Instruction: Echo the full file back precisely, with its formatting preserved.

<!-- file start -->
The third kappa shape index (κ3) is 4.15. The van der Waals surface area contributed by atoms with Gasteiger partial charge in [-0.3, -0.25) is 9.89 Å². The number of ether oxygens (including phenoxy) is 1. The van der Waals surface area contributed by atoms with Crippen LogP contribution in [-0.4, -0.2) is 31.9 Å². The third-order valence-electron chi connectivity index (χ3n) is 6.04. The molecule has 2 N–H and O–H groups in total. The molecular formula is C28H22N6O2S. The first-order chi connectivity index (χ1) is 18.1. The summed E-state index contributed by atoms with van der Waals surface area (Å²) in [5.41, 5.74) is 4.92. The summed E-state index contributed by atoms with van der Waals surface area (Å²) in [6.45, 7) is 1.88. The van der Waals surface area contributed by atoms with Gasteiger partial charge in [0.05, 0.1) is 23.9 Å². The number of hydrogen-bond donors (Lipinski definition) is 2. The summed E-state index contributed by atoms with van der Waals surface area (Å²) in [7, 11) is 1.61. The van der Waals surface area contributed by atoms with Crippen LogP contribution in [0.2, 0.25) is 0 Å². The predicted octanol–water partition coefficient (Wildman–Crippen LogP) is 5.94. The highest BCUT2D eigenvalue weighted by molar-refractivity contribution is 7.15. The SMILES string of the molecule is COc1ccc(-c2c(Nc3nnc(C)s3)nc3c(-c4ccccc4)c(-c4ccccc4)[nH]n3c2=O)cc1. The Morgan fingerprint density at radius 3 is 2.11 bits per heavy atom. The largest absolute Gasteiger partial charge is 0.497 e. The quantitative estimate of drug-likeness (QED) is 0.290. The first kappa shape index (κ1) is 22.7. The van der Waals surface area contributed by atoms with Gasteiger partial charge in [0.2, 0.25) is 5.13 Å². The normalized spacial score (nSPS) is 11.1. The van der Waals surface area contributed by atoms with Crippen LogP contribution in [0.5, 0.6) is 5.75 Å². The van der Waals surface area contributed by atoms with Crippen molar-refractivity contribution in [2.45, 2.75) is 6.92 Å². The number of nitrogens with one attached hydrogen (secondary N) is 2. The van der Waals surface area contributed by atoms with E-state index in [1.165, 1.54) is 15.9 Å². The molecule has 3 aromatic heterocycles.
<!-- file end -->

The third kappa shape index (κ3) is 4.15. The van der Waals surface area contributed by atoms with Gasteiger partial charge in [-0.3, -0.25) is 9.89 Å². The number of ether oxygens (including phenoxy) is 1. The van der Waals surface area contributed by atoms with Crippen LogP contribution in [-0.4, -0.2) is 31.9 Å². The third-order valence-electron chi connectivity index (χ3n) is 6.04. The molecule has 2 N–H and O–H groups in total. The molecular formula is C28H22N6O2S. The first-order chi connectivity index (χ1) is 18.1. The summed E-state index contributed by atoms with van der Waals surface area (Å²) in [5.41, 5.74) is 4.92. The summed E-state index contributed by atoms with van der Waals surface area (Å²) in [6.45, 7) is 1.88. The van der Waals surface area contributed by atoms with Gasteiger partial charge in [0.05, 0.1) is 23.9 Å². The number of hydrogen-bond donors (Lipinski definition) is 2. The summed E-state index contributed by atoms with van der Waals surface area (Å²) in [7, 11) is 1.61. The van der Waals surface area contributed by atoms with Crippen LogP contribution in [0.2, 0.25) is 0 Å². The predicted octanol–water partition coefficient (Wildman–Crippen LogP) is 5.94. The highest BCUT2D eigenvalue weighted by molar-refractivity contribution is 7.15. The SMILES string of the molecule is COc1ccc(-c2c(Nc3nnc(C)s3)nc3c(-c4ccccc4)c(-c4ccccc4)[nH]n3c2=O)cc1. The Morgan fingerprint density at radius 3 is 2.11 bits per heavy atom. The largest absolute Gasteiger partial charge is 0.497 e. The quantitative estimate of drug-likeness (QED) is 0.290. The first kappa shape index (κ1) is 22.7. The van der Waals surface area contributed by atoms with Gasteiger partial charge in [0.2, 0.25) is 5.13 Å². The normalized spacial score (nSPS) is 11.1. The van der Waals surface area contributed by atoms with Crippen LogP contribution in [0.5, 0.6) is 5.75 Å². The van der Waals surface area contributed by atoms with Crippen molar-refractivity contribution in [2.45, 2.75) is 6.92 Å². The number of nitrogens with one attached hydrogen (secondary N) is 2. The van der Waals surface area contributed by atoms with E-state index in [1.165, 1.54) is 15.9 Å². The molecule has 3 aromatic heterocycles.